When Parents Stress Out Children

A silver lining for teens in troubled homes

It is common for children, particularly toddlers and teens, to stress out parents, but no one gives a voice to the children who are stressed out by parents—parents of substance abuse, illiteracy, unstable or low-paying employment and problematic relationships.

Children, today, who are born into a life of stress, sense something is wrong often before they start school. Parents, who are stress-makers, believe toddlers are unaware of their behaviors, however, children are keenly aware of parents’ behaviors because they depend on parents for everything. A child who is raised by a troubled parent, or parents, experiences physical and emotional anguish of hunger, filth, neglect, and even abuse and abandonment. As a child grows, the effect of a stressed parent can be evident through poor nourishment and health, slow learning, sleeping disorders and extreme behaviors (withdrawn personalities, for some, and rebellion, for others). One unstable parent can disrupt the entire family and children learn to emotionally brace for embarrassing episodes and on-going helplessness, on a daily basis.

As stressed children become teens, they get a sense that they are missing the fundamentals to succeed in the real world. They know their families, for whatever reason, do not have information needed to prosper. As children of stressed parents struggle throughout their young lives to keep their family secret from peers and others, they typically shy away from or rebel against people that could be instrumental in their success. So, if no adult (teacher, guidance counselor, relative, neighbor, church official or neighborhood business person) recognizes a need to help and step in to show the pathway to success, these young people grow up believing they cannot achieve success, at least not by the world’s standards.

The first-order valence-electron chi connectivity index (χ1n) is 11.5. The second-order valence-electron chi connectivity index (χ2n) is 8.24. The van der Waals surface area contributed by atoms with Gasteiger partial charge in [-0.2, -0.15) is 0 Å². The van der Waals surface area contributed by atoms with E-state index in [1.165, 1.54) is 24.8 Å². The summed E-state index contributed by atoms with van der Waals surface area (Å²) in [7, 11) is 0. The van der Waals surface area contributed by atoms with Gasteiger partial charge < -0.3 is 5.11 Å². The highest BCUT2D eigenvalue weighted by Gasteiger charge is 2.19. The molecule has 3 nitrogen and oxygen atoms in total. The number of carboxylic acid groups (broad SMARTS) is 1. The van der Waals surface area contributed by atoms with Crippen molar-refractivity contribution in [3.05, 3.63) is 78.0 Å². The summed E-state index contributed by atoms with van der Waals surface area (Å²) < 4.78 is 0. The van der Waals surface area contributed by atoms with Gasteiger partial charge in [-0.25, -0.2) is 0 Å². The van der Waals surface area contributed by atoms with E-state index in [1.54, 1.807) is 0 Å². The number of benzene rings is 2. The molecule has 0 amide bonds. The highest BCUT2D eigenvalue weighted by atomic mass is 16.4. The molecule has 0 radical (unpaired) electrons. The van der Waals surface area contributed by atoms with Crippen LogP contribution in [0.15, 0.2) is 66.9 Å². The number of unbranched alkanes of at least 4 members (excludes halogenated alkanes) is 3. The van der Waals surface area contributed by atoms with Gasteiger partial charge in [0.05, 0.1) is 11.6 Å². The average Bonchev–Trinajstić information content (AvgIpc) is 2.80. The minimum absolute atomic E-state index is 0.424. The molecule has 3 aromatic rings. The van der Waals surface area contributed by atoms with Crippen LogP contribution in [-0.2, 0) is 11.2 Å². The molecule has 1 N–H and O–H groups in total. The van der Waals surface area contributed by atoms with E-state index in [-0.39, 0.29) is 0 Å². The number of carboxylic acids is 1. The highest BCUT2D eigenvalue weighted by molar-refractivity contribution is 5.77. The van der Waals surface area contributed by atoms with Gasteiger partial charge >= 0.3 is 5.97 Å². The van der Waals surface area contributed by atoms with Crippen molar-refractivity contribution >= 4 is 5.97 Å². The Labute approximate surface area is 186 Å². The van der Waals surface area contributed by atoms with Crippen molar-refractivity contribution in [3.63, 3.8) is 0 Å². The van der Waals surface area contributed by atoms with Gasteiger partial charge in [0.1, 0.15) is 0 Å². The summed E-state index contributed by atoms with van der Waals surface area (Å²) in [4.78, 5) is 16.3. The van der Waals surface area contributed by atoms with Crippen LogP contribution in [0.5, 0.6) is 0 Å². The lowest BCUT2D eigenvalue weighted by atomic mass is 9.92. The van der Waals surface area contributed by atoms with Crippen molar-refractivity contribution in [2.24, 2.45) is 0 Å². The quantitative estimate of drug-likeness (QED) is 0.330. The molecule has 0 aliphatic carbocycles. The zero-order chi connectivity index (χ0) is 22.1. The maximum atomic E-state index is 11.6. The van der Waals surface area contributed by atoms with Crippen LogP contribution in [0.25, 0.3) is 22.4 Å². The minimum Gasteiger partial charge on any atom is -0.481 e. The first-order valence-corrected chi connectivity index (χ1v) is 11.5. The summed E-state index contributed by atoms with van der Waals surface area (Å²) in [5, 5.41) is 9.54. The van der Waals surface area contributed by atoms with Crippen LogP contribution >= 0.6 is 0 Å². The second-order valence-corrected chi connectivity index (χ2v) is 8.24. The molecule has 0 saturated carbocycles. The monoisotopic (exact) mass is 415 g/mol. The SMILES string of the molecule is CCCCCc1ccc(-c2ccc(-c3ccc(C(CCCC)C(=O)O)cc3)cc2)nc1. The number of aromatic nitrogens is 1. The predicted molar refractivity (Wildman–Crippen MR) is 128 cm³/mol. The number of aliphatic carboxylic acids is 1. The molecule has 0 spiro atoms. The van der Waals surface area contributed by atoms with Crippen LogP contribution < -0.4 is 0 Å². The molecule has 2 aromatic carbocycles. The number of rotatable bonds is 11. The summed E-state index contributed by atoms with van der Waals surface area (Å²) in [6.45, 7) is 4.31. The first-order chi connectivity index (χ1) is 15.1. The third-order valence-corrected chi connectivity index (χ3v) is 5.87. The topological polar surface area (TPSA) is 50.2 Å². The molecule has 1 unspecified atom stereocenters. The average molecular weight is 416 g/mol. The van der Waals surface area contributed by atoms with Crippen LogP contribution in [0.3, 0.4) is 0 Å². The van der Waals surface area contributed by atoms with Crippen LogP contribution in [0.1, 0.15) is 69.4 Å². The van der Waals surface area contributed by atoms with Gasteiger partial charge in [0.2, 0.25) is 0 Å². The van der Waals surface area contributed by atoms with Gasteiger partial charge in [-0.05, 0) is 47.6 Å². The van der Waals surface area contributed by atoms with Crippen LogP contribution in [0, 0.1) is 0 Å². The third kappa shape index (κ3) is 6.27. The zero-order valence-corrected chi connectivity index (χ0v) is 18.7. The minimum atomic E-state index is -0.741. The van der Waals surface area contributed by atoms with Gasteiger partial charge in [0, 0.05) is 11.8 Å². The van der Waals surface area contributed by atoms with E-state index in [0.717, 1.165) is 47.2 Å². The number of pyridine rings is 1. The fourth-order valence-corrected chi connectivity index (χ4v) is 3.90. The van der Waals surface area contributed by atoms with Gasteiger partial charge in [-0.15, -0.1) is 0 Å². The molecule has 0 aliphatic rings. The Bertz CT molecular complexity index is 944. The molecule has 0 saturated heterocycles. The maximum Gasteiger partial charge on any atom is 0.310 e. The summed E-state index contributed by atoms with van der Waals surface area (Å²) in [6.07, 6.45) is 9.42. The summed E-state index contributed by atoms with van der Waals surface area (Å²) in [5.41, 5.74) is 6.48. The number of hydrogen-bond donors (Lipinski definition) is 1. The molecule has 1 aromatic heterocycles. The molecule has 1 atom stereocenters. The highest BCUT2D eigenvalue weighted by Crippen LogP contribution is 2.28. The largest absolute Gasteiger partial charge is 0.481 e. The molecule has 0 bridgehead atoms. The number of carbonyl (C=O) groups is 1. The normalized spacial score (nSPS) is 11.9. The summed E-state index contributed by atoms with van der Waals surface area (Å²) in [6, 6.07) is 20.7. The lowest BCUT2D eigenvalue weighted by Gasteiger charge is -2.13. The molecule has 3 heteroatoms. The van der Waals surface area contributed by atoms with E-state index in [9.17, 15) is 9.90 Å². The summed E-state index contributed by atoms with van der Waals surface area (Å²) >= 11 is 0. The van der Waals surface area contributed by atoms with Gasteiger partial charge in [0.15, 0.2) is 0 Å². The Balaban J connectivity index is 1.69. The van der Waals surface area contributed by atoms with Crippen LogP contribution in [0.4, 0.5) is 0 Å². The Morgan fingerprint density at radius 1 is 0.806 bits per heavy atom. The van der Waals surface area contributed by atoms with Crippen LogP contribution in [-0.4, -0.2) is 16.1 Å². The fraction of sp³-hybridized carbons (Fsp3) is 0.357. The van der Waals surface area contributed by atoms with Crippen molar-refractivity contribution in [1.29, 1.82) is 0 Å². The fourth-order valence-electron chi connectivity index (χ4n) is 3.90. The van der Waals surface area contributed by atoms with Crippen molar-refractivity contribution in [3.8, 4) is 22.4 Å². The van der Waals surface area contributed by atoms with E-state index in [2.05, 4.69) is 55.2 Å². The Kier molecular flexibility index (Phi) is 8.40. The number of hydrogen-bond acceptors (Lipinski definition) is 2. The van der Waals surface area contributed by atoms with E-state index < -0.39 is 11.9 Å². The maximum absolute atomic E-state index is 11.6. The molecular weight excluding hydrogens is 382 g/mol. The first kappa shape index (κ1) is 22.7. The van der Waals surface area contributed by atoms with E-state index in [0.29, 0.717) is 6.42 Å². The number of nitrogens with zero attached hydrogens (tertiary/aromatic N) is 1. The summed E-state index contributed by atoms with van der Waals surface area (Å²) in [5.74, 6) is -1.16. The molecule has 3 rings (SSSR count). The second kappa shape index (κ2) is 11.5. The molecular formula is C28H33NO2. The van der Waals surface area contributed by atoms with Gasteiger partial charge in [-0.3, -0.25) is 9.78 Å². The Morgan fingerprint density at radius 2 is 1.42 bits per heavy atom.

The good news for young people is that their endurance during early hardships often gives them character strengths for the real world, that others do not have. When a young person couples their experiences and strengths with book knowledge, particularly attaining a diploma, they have fundamentals for success. Many young people develop character strengths during hard times that others lack, such as overcoming stress with humor, maintaining a cheerful or calm manner during difficult situations, problem-solving to lessen stressed occasions, or utilizing energy and anxiety to help others. Learning to turn hardships into strength is an asset for success, particularly when combined with a good education.

Reducing stress typically starts with someone in a family gaining concrete information to prosper, being that poverty (lack of prosperity) is a primary reason many parents and families are stressed. Whether you are a teen who has grown up with nurturing parents or with stressed parents, to assure you are equipped with steps necessary for success, “How to Hear God to Prosper” gives a thorough outline of the authentic message to prosper.

For more info, read “How to Hear God to Prosper” by VC Edwards.
© VC Edwards 2009